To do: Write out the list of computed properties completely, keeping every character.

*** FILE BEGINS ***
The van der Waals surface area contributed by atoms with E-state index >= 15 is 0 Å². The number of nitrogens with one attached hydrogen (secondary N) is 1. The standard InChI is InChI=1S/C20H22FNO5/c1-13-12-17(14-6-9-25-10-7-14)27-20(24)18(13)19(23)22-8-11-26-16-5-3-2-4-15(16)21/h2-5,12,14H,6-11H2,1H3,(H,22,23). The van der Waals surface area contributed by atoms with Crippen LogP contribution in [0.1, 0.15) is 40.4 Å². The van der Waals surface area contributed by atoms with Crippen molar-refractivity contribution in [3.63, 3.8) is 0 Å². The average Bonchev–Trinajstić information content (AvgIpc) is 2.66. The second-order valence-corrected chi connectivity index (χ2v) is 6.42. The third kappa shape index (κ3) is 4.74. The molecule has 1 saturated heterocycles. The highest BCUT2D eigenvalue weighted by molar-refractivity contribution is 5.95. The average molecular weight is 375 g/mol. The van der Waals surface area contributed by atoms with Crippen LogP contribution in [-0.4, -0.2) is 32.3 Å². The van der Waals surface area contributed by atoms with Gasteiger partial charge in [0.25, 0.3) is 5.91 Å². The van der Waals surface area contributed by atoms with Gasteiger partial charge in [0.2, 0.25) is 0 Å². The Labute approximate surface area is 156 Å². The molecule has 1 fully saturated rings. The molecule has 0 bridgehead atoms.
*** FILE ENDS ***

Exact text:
The van der Waals surface area contributed by atoms with E-state index >= 15 is 0 Å². The number of nitrogens with one attached hydrogen (secondary N) is 1. The standard InChI is InChI=1S/C20H22FNO5/c1-13-12-17(14-6-9-25-10-7-14)27-20(24)18(13)19(23)22-8-11-26-16-5-3-2-4-15(16)21/h2-5,12,14H,6-11H2,1H3,(H,22,23). The van der Waals surface area contributed by atoms with Crippen LogP contribution in [0.1, 0.15) is 40.4 Å². The van der Waals surface area contributed by atoms with Crippen molar-refractivity contribution in [3.63, 3.8) is 0 Å². The average Bonchev–Trinajstić information content (AvgIpc) is 2.66. The second-order valence-corrected chi connectivity index (χ2v) is 6.42. The third kappa shape index (κ3) is 4.74. The molecule has 1 saturated heterocycles. The highest BCUT2D eigenvalue weighted by molar-refractivity contribution is 5.95. The average molecular weight is 375 g/mol. The van der Waals surface area contributed by atoms with Crippen LogP contribution in [-0.4, -0.2) is 32.3 Å². The van der Waals surface area contributed by atoms with Gasteiger partial charge in [0.25, 0.3) is 5.91 Å². The van der Waals surface area contributed by atoms with Gasteiger partial charge in [0.2, 0.25) is 0 Å². The Labute approximate surface area is 156 Å². The molecule has 1 fully saturated rings. The molecule has 0 bridgehead atoms.